WATCH | NEGOTIATIONS AFOOT? DU30 says Marcoses might be ‘returning’ some wealth to the Treasury

August 29, 2017 - 5:45 PM
Reuters file photo of President Rodrigo Duterte and the late President Ferdinand Marcos.

(UPDATED 2 9:35 P.M) MANILA – President Rodrigo Duterte stirred another hornet’s nest Tuesday afternoon by saying the Marcoses might be returning some of their wealth to the national coffers, sparking speculations among groups who fought martial law that there may be secret negotiations between the government and the dictator’s heirs.

Among the first to react was ACT Teachers Rep. Antonio Tinio, who said the President’s remarks “were vague and should be further clarified.”

Tinio then posed a series of questions:

“Are there ongoing negotiations between Malacañang and the Marcos family for the return of plundered wealth? Does it involve all the plundered wealth or is the amount negotiable? Is the President suggesting that the Marcoses will not be held criminally liable?”

At the very least, said the activist lawmaker, “there should be transparency regarding these and similar concerns.”

Duterte had recently said government was studying the possibility of abolishing the Presidential Commission on Good Government (PCGG), the agency created by the first executive order of Corazon Aquino when she became president after Ferdinand Marcos was ousted by the 1986 People Power Revolt. The PCGG had the past three decades been in charge of recovering alleged ill-gotten wealth of the Marcoses and their cronies.

‘A few gold bars’

In remarks at the oath-taking in Malacañang of local officials, Duterte said, “they’ll open everything and probably return, yung mga nakita lang [only the ones that were discovered]. . . Sabi niya, pati yung [He said, it could include] a few gold bars. I will accept the explanation… And they are ready to return.”

Duterte added, “Sabi nila na, malaki ang deficit mo, maybe the projected spending pero hindi ito malaki baka makatulong, but we are ready to open and bring back> sabi niya, pati yung a few gold bars, hindi ganun kalaki, hindi Fort Knox.”

He quoted the Marcos children as saying “the father was just protecting the economy for the [eventuality] na umalis siya,” in apparent reference to repeated claims by the Marcos heirs that Ferdinand had been keeping gold bars that he supposedly legitimately acquired. “He thought of regaining Malacañang, that is why ganito ang lumabas na parang naitago [it appeared as if he meant to conceal it],” said Duterte.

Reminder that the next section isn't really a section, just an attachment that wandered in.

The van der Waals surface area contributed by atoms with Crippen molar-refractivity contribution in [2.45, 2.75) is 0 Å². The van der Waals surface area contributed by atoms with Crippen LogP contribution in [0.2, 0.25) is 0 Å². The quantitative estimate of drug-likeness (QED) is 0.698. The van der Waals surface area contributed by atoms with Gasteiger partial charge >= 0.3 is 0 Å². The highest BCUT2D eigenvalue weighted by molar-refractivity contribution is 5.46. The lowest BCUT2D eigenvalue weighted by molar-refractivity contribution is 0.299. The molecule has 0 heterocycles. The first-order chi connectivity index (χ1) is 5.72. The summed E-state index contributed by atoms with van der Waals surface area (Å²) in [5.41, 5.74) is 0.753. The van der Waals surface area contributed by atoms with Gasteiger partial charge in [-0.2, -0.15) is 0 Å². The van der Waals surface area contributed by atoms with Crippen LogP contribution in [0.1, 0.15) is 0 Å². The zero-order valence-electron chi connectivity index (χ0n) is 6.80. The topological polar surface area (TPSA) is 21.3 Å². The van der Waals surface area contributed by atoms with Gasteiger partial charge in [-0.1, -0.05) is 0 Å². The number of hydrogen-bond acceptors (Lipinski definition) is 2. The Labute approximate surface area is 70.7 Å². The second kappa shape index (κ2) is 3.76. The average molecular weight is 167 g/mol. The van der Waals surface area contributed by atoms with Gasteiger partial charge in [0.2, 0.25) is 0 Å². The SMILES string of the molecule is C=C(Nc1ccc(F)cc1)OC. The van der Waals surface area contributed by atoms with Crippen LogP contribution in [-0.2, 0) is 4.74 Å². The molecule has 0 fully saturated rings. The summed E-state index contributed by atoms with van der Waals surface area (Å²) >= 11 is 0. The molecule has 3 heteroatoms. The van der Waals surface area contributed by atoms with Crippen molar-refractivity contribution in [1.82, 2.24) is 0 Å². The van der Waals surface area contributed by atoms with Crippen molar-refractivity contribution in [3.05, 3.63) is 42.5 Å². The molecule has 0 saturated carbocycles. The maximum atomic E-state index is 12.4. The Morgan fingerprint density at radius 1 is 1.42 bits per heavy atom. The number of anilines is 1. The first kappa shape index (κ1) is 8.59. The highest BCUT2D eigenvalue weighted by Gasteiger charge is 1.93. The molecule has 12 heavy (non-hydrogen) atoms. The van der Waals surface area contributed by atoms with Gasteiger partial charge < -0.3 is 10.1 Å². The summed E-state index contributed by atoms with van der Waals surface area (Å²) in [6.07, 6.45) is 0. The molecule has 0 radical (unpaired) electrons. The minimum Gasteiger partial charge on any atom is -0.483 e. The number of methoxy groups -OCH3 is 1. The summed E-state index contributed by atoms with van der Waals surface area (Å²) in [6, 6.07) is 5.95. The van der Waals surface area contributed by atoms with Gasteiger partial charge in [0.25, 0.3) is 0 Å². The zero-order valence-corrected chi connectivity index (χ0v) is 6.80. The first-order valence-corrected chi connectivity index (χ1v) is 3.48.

The President said he will “accept the explanation whether or not it’s true, wala na eh, and they are ready to return . . . how much they will give me an accounting.”

He added they are trying to look “for a guy not identified with anybody to handle the negotiation.” He floated the possibility of tapping a former Chief Justice. “Sila na lang mag-usap, and then another CPA, maybe a representative of all that is accepted also by all. “Tatlong tao ‘yanng mag-usap sa kanila. And I’m happy na we come clean . . . make something worthwhile for the Filipino.”

Other solons weigh in

Other activist lawmakers, meanwhile, were as befuddled and dismayed as Rep. Tinio.

Ifugao Rep. Teddy Baguilat said, “It’s a bit odd that the President is speaking for the Marcoses on this issue when the latter have the media stature to make the commitment themselves.”

He wondered aloud if this would also mean “that they are willing to admit that they had indeed amassed ill-gotten wealth and are willing to subject themselves to the justice mill for crimes against the people?”

Akbayan Rep. Tom Villarin noted, “The Marcoses are accused of high crimes against the Filipino people from massive human rights violations to amassing $10 billion in ill-gotten wealth. If they return the stolen wealth and make a public confession of their deeds, without conditions nor seeking immunity from criminal prosecution, it is an unexpected miracle.”

Otherwise, said Villarin, “this is just pure propaganda to lure the public to a false sense of reality where public outrage over killings have risen to a crescendo. Filipinos should know better when we are taken for a ride or not. This could be much ado over nothing.” With a report by Lira Dalangin-Fernandez, InterAksyon

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